*Note: This essay was originally published on the Modern War Institute’s Commentary & Analysis site.
“Be strong enough to know when you are weak,” Gen. Douglas MacArthur once advised. But what matters more is to know how and where you’re vulnerable.
During the Cold War, the director of the US Office of Net Assessment, Andrew Marshall, found America had a “distinct and meaningful advantage” in that the “bulk of the Soviet forces were composed of conscripts” who were “poorly trained and lacking technical know-how.” Marshall’s insight was to use the Soviet soldiers’ relative deprivation against them. In a military based on a thoroughly mechanized, road-mobile doctrine, the fact that the average Soviet recruit didn’t grow up with cars provided a weakness to be exploited.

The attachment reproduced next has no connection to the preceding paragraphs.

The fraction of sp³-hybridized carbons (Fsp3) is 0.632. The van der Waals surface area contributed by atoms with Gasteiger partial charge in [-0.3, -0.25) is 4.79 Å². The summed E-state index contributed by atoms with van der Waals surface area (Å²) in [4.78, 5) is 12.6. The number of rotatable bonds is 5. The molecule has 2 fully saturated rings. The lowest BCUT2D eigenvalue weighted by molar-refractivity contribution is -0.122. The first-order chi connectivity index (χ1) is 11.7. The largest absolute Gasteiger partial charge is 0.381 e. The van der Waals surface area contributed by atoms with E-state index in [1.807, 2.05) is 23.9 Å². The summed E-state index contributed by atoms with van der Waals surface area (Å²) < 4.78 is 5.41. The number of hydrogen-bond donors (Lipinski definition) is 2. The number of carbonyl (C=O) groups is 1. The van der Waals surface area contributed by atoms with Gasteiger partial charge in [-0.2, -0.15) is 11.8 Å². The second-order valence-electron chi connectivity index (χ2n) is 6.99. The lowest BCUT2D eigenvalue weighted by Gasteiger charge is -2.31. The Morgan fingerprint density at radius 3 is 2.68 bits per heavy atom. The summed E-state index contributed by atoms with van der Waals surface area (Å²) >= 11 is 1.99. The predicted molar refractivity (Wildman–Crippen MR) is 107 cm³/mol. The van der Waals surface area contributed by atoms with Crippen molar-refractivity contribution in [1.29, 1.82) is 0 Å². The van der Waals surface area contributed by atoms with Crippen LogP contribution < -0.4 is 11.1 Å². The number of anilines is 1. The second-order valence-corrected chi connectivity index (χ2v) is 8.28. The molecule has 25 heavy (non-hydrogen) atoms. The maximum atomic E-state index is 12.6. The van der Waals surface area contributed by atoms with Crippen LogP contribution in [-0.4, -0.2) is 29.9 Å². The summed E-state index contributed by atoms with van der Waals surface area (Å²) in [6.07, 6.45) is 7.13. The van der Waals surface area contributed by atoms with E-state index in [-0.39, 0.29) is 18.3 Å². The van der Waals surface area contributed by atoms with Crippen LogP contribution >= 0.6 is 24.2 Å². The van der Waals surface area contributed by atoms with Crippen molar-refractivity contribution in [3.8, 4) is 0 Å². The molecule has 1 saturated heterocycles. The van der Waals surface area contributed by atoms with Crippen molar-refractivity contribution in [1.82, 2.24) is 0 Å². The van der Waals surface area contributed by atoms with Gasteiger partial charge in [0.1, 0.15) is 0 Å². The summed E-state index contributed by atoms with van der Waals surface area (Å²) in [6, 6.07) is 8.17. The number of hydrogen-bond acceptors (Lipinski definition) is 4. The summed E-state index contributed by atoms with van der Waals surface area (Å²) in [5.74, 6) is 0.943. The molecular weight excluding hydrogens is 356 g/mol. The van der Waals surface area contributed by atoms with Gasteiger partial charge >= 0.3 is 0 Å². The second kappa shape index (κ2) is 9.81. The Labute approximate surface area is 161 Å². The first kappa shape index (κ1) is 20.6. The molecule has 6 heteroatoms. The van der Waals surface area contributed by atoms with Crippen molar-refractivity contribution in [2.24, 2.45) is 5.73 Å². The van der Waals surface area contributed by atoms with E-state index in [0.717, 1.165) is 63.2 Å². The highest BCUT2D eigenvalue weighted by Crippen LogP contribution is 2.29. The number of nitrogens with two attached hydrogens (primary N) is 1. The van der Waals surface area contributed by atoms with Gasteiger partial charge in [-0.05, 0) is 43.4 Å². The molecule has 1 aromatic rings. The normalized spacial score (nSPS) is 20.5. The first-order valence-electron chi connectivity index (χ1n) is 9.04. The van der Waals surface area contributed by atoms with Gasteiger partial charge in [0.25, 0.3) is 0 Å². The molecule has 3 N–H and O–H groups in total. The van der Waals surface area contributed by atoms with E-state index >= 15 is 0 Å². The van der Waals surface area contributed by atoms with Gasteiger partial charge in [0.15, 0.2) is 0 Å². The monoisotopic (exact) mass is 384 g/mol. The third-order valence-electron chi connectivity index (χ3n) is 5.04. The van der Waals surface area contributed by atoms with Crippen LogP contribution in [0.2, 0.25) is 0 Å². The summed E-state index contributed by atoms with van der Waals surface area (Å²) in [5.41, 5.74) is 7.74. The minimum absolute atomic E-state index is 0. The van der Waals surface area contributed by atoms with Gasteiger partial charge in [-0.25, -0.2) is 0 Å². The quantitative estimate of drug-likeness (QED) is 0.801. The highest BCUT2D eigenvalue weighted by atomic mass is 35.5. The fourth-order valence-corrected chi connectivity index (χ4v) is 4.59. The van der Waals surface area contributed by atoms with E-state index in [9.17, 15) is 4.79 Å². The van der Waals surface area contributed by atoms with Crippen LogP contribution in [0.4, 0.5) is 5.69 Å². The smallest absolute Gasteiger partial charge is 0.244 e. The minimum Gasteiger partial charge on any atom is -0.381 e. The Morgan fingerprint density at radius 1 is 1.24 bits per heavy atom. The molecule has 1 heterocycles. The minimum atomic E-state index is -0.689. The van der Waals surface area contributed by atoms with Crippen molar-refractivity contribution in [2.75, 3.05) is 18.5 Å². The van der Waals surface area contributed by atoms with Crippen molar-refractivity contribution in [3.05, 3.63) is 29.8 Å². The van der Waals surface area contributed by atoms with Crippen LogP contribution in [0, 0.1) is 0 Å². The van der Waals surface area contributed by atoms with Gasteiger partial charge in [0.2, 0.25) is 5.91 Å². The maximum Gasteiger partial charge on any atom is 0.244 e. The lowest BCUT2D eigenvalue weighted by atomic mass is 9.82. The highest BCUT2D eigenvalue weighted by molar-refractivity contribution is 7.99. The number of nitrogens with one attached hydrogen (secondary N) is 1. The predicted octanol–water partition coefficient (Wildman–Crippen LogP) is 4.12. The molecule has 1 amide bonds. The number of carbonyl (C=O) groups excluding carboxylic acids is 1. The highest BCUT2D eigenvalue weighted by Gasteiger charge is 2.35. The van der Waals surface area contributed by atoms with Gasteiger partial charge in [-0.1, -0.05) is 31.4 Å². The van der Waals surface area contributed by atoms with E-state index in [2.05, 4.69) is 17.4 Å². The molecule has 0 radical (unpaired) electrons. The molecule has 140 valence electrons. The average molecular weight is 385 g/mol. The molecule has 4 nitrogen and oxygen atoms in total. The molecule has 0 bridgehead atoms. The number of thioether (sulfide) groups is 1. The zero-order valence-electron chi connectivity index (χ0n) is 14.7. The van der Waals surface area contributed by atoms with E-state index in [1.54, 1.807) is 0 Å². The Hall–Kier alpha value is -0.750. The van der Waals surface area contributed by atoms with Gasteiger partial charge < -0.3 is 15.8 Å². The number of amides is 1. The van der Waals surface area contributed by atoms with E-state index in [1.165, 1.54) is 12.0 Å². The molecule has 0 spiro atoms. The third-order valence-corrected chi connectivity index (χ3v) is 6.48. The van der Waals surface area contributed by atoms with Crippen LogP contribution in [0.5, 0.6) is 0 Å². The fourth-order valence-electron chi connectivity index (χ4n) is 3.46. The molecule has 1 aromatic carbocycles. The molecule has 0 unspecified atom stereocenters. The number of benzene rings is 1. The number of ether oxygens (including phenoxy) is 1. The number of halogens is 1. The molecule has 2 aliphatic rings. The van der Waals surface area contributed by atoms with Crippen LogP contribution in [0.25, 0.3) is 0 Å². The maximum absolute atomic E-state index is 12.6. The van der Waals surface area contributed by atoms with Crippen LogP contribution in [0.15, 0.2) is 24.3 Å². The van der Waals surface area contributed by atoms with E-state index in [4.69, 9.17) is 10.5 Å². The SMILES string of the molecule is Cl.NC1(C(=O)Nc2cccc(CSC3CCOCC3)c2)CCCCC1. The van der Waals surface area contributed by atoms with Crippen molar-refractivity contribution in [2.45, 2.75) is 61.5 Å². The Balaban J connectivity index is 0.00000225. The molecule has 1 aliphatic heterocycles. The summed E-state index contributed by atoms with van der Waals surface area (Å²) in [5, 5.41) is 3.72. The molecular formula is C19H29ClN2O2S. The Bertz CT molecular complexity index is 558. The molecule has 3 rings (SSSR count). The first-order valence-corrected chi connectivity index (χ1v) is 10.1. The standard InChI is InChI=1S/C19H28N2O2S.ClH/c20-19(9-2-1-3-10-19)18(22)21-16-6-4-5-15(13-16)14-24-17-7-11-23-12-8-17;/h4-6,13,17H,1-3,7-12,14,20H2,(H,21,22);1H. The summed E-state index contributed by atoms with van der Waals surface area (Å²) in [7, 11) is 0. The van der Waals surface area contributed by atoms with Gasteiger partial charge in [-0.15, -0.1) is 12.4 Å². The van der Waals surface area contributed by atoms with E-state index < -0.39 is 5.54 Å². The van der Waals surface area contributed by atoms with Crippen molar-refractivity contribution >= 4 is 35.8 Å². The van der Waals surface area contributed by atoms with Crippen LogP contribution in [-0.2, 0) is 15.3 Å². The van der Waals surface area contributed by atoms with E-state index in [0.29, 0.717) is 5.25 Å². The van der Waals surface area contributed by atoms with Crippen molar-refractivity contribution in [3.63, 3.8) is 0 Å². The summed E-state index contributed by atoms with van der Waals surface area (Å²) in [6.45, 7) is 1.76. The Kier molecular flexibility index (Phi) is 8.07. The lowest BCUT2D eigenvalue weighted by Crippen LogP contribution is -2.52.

Today, America’s military suffers the inverse vulnerability—abundance. The average American recruit, typically of the millennial generation, has always had access to an overflow of information and resources; ubiquitous smartphones, plentiful cars and computers. In the age of information warfare, when the enemy threatens to hit the kill switch, this is America’s Achilles’ heel. Continue reading “Abundant Vulnerability: Why Military Millennials Might Be America’s Achilles’ Heel”